Accessible documents at the Northern Ireland Assembly
This policy explains how accessible the documents the Northern Ireland Assembly publishes on niassembly.gov.uk are. It covers PDFs and other types of document. It does not cover content published on niassembly.gov.uk as HTML: the main niassembly.gov.uk accessibility statement covers that.
Using our documents
The Northern Ireland Assembly publishes documents in a range of formats, including PDF documents and Word documents.
We want as many people as possible to be able to use those documents. For example, when we produce a document we make sure to:
- provide an HTML option where possible
- tag headings and other parts of the document properly, so screen readers can understand the page structure
- make sure we include Alt Text alongside non-decorative images, so people who cannot see them understand what they’re there for
- avoid using tables, except when we’re presenting data
- write in plain English
How accessible are our documents
New documents produced internally and that we publish should be fully accessible.
We know that some of our older documents (published before 23 September 2018) are not accessible. For example, some of them:
- are not tagged properly - for example, they do not contain proper headings
- non-textual elements such as images have not been provided Alt Text to describe the contents to people who cannot see them
- have not been assigned a document title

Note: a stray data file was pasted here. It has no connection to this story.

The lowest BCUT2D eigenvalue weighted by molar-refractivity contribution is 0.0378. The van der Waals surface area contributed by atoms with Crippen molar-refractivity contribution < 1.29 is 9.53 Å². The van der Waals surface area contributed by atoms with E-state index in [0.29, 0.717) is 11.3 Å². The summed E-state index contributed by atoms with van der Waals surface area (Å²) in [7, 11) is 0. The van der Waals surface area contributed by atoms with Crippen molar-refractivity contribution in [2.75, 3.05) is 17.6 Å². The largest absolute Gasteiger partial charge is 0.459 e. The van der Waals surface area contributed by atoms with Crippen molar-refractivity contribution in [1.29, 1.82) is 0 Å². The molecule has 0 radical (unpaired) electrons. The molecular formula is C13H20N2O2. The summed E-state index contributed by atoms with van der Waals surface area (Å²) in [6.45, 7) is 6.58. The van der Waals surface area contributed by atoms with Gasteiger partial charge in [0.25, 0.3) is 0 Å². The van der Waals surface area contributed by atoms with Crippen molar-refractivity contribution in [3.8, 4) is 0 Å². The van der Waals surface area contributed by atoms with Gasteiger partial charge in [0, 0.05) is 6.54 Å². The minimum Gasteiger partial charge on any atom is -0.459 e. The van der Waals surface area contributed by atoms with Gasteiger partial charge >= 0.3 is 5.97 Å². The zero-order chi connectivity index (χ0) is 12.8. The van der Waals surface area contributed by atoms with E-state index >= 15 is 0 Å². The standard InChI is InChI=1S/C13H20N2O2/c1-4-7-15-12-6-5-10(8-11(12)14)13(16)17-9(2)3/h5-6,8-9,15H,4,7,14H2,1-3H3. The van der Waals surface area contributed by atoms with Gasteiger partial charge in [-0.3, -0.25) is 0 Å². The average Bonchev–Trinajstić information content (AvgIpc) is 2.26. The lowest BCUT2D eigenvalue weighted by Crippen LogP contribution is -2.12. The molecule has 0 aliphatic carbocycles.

- are not written in plain English
- include complex tables
- are just photocopies and are not marked up in a way that allows screen reader users to understand them
As these documents were published before 23 September 2018 they are exempt from the regulations, so we do not currently have any plans to make them accessible. However, if any of these documents are updated in the future, the new version will be made accessible and accompanied by a HTML version where possible. Similarly, our most popular and regularly used documents that were originally published before 23 September 2018 have been updated to make them fully accessible.
Other documents which may not be accessible
The PDF version of Bills is produced by software that does not apply appropriate accessibility to the document. However, HTML versions of Bills are also supplied which do take accessibility measures into consideration.
Most of our Research and Information Service documents are also not fully accessible. As of May 2022, new templates and guidance has been provided to enable research publications to be made as accessible as possible going forward.
Third party documents
We are also required to publish a number of third party documents which may not be accessible. For example:
- As part of their work, Assembly Committees receive written evidence and correspondence from individuals, Executive Departments and external stakeholders in relation to inquiries, the scrutiny of legislation and other Committee business such as Legislative Consent Motions. This correspondence is published on the respective Committee's webpages and is often published as a PDF. As these PDFs come from an external source and are often large documents, it is not possible to ensure their accessibility.
- The Assembly’s Research and Information Service publishes deposited papers which are typically provided by Executive Departments in response to Questions asked by MLAs. These papers contain information or data related to the Assembly question and are published in a PDF format which may not be fully accessible.